Researchers have used the radioactive fallout from atomic bomb tests to show that new neurons are produced in one part of the human brain throughout life. Studies have shown that rats can grow new neurons, but there was little definitive evidence that it happens in humans too.
When atomic bombs were tested between 1945 and 1963, radioactive particles were released into the Earth’s atmosphere. Among the isotopes created was carbon-14, which is commonly used in radio carbon dating.
As cells divide, they incorporate carbon from the environment, and some of that carbon comes from the atmosphere. That is why carbon-14 released by the atomic bombs found its way into the DNA of multiplying cells. The amount of carbon-14 in this DNA corresponded to its concentration in the atmosphere at the time the new cells were born.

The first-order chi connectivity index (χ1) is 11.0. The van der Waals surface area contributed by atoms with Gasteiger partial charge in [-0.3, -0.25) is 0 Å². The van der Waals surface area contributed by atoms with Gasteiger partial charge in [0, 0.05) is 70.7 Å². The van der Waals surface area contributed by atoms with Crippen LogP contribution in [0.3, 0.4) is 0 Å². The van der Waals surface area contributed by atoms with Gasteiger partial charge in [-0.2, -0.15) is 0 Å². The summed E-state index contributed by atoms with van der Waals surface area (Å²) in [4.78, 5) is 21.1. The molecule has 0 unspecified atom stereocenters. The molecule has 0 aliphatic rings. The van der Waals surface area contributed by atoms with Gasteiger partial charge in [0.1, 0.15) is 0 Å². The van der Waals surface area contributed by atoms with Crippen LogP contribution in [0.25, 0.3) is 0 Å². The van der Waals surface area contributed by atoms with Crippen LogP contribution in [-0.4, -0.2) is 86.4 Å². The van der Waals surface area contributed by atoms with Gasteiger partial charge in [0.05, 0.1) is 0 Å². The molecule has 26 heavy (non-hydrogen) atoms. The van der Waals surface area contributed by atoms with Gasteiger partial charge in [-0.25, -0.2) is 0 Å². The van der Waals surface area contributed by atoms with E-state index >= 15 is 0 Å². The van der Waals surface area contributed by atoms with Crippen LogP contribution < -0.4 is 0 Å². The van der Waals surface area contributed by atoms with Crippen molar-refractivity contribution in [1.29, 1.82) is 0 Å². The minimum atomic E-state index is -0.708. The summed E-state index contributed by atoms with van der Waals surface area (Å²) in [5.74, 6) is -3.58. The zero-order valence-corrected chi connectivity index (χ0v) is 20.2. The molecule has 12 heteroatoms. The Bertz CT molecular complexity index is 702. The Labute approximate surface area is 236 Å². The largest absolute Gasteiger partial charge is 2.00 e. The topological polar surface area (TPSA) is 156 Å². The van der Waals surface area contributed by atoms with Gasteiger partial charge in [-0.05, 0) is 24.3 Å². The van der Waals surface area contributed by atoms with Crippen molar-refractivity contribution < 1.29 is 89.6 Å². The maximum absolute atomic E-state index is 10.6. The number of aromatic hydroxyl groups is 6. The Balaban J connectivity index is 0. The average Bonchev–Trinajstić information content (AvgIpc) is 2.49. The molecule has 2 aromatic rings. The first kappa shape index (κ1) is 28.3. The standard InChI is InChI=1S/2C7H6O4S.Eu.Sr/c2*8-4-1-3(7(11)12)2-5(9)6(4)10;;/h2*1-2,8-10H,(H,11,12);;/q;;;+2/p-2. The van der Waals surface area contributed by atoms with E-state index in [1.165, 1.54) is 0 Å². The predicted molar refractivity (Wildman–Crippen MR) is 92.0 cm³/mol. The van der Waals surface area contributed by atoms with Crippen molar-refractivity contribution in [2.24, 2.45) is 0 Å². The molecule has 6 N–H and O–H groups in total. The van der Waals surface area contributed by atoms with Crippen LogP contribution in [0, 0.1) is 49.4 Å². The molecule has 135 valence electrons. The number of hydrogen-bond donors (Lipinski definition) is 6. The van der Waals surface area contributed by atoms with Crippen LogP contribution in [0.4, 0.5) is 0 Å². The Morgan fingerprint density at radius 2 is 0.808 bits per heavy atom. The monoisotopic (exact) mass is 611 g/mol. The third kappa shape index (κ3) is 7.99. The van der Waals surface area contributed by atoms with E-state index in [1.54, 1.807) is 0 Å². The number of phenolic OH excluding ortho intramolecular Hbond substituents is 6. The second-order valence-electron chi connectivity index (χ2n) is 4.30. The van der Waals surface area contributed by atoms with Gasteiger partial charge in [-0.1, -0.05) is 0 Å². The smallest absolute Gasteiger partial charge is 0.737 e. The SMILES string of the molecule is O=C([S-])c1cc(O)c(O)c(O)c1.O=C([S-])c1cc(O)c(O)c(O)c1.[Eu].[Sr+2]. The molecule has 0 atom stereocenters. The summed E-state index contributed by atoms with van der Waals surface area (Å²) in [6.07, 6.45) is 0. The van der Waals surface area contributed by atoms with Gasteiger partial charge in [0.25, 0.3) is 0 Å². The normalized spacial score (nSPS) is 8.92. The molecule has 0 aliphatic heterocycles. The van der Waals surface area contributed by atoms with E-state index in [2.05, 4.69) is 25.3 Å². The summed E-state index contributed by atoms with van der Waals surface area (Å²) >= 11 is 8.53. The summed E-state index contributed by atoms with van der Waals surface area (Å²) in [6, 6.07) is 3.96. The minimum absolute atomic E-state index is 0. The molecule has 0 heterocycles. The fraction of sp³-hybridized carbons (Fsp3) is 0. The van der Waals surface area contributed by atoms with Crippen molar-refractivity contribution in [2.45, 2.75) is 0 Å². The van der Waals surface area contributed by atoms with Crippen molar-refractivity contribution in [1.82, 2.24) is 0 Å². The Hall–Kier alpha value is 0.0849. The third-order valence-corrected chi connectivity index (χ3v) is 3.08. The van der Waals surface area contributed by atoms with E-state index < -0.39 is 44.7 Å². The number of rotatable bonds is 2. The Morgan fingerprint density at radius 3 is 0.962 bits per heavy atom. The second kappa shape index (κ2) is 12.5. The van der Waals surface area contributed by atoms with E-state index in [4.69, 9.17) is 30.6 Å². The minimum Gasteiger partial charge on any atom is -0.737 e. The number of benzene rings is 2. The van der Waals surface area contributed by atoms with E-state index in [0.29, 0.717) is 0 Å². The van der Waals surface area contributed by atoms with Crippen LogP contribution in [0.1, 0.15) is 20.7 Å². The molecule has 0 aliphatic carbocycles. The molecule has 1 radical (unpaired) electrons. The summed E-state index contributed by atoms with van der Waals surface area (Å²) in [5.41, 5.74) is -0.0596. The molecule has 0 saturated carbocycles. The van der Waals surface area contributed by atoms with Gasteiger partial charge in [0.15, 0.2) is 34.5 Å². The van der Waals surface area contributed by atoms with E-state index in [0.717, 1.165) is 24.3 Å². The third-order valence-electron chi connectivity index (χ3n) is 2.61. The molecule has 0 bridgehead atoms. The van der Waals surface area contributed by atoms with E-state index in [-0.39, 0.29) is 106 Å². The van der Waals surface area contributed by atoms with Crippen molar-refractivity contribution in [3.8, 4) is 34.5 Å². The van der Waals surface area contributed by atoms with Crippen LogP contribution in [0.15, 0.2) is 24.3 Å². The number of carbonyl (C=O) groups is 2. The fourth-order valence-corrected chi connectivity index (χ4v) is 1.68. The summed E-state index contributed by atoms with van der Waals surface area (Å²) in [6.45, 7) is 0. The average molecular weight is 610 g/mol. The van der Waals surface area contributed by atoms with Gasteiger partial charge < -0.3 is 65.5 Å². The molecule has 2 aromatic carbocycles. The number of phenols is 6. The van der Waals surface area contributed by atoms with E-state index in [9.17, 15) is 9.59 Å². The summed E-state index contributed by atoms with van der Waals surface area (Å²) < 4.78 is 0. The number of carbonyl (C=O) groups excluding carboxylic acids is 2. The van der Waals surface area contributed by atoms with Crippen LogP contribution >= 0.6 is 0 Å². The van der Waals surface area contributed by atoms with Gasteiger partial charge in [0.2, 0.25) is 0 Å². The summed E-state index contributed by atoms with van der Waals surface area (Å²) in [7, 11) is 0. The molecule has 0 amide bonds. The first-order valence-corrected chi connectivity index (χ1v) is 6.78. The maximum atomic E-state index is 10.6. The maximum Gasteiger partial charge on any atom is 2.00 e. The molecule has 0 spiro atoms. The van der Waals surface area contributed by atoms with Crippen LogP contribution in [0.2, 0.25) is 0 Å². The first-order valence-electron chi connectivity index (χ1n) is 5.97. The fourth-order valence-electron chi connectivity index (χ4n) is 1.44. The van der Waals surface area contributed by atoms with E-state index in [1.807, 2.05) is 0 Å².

This essentially meant carbon-14 in DNA can be used as a measure of the age of cells, such as neurons in adult brains. A team led by Jonas Frisén at the Karolinska Institute, used brain cells obtained from 120 people who had consented to have their cells used for experiments after their death. Of the cells analysed, some had much higher levels of carbon-14 than others. This meant that the cells with lower levels were produced after 1963, when bomb testing ceased, and therefore showed that new cells can be produced later in life.